12,608 book reviews and counting...

Niki Lauda Reviews

Niki Lauda by Maurice Hamilton

Niki Lauda

The Biography

Maurice Hamilton

4.00 out of 5

3 reviews

Imprint: Simon & Schuster Ltd
Publisher: Simon & Schuster Ltd
Publication date: 14 May 2020
ISBN: 9781471192012

The most comprehensive biography of Formula One legend Niki Lauda ever published, written with the full support of his family

4 stars out of 5
20 Jun 2020

" Hamilton’s narrative masterfully sets the scene, establishes the cast and describes the action"

The book consists largely of long statements about Lauda transcribed from interviews, historic and recent. This unusual method may tempt future biographers to follow suit, easing their task by leaving a significant proportion of interpretation and synthesis to the reader. Hamilton’s distinguished contributors provide an informative, entertaining and sometimes eulogistic composite portrait of their fellow competitor, their idol, their pal.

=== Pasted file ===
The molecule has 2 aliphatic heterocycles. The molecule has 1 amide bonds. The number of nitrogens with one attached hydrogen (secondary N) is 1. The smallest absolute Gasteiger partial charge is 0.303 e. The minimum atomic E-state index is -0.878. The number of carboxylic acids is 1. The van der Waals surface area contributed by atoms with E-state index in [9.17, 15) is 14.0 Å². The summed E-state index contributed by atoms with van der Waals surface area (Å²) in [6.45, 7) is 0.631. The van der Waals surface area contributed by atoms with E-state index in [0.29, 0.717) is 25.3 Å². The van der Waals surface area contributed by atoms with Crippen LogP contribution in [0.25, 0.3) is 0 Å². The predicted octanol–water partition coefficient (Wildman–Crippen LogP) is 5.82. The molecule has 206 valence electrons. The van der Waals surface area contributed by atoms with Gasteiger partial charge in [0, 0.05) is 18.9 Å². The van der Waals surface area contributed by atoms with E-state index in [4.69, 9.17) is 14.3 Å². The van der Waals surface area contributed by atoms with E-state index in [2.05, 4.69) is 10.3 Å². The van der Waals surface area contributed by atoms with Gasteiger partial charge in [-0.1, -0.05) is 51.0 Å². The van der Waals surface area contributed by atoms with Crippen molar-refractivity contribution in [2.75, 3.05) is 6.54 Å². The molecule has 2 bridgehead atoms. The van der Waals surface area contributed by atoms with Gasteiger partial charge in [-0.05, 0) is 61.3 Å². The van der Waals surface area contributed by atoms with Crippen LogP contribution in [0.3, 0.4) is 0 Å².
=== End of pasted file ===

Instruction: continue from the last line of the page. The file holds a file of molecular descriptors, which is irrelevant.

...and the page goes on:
4 stars out of 5
Justin Marozzi
17 May 2020

"(a) thoroughly gripping biography"

Some of the most engrossing passages in this book, big on anecdote and reportage, have nothing to do with Lauda’s racing career. Hamilton, an unashamed fan, reveals a man who is far more riveting and intelligent than his ability to pilot an F1 car very swiftly around a circuit may suggest. This biography is a fitting tribute to him.

4 stars out of 5
5 May 2020

"there is more than enough to savour in Lauda’s singular character, especially his amusing bluntness"

Maurice Hamilton, a motorsport journalist, keeps us waiting for five chapters of a comprehensive, and I suspect definitive, biography of Lauda before plunging us into this extraordinary part of his life. Perhaps he wants us to see the man in the round, but I could barely wait to relive it all; the drama and the horror, the defiance and the courage. The story is all the more shocking for learning that Lauda, as reigning world champion for Ferrari, had attempted to lead a boycott of the notorious circuit where three drivers had already died that year. “The important thing is to get through it alive,” he had said on the eve of the West German Grand Prix, warning of fatalities.